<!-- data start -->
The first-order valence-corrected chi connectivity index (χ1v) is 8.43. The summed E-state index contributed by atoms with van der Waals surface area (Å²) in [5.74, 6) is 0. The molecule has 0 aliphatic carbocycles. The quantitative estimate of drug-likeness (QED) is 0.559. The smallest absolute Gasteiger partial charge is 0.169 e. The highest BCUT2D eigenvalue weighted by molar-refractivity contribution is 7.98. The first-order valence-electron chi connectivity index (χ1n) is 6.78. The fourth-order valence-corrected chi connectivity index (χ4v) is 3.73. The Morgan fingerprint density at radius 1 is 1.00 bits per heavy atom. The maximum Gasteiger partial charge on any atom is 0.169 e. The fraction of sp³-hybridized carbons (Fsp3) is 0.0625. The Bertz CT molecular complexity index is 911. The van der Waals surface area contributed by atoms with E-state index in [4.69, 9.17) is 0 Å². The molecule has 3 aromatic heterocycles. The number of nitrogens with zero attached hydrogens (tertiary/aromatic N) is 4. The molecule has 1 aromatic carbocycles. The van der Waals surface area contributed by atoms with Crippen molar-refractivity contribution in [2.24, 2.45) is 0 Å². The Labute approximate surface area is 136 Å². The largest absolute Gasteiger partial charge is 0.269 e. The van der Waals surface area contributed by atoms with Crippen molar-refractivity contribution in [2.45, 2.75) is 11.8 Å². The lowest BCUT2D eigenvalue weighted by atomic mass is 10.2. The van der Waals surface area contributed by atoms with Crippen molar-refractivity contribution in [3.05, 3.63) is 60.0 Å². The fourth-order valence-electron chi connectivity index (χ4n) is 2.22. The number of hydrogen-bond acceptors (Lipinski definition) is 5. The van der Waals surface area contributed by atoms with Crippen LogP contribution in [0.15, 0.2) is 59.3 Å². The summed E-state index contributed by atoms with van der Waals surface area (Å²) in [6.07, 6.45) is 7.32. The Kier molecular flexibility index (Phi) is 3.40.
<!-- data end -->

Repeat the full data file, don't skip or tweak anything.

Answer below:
The first-order valence-corrected chi connectivity index (χ1v) is 8.43. The summed E-state index contributed by atoms with van der Waals surface area (Å²) in [5.74, 6) is 0. The molecule has 0 aliphatic carbocycles. The quantitative estimate of drug-likeness (QED) is 0.559. The smallest absolute Gasteiger partial charge is 0.169 e. The highest BCUT2D eigenvalue weighted by molar-refractivity contribution is 7.98. The first-order valence-electron chi connectivity index (χ1n) is 6.78. The fourth-order valence-corrected chi connectivity index (χ4v) is 3.73. The Morgan fingerprint density at radius 1 is 1.00 bits per heavy atom. The maximum Gasteiger partial charge on any atom is 0.169 e. The fraction of sp³-hybridized carbons (Fsp3) is 0.0625. The Bertz CT molecular complexity index is 911. The van der Waals surface area contributed by atoms with E-state index in [4.69, 9.17) is 0 Å². The molecule has 3 aromatic heterocycles. The number of nitrogens with zero attached hydrogens (tertiary/aromatic N) is 4. The molecule has 1 aromatic carbocycles. The van der Waals surface area contributed by atoms with Crippen molar-refractivity contribution in [2.24, 2.45) is 0 Å². The Labute approximate surface area is 136 Å². The largest absolute Gasteiger partial charge is 0.269 e. The van der Waals surface area contributed by atoms with Crippen molar-refractivity contribution in [2.45, 2.75) is 11.8 Å². The lowest BCUT2D eigenvalue weighted by atomic mass is 10.2. The van der Waals surface area contributed by atoms with Crippen molar-refractivity contribution in [3.05, 3.63) is 60.0 Å². The fourth-order valence-electron chi connectivity index (χ4n) is 2.22. The number of hydrogen-bond acceptors (Lipinski definition) is 5. The van der Waals surface area contributed by atoms with Crippen LogP contribution in [0.15, 0.2) is 59.3 Å². The summed E-state index contributed by atoms with van der Waals surface area (Å²) in [6.07, 6.45) is 7.32. The Kier molecular flexibility index (Phi) is 3.40.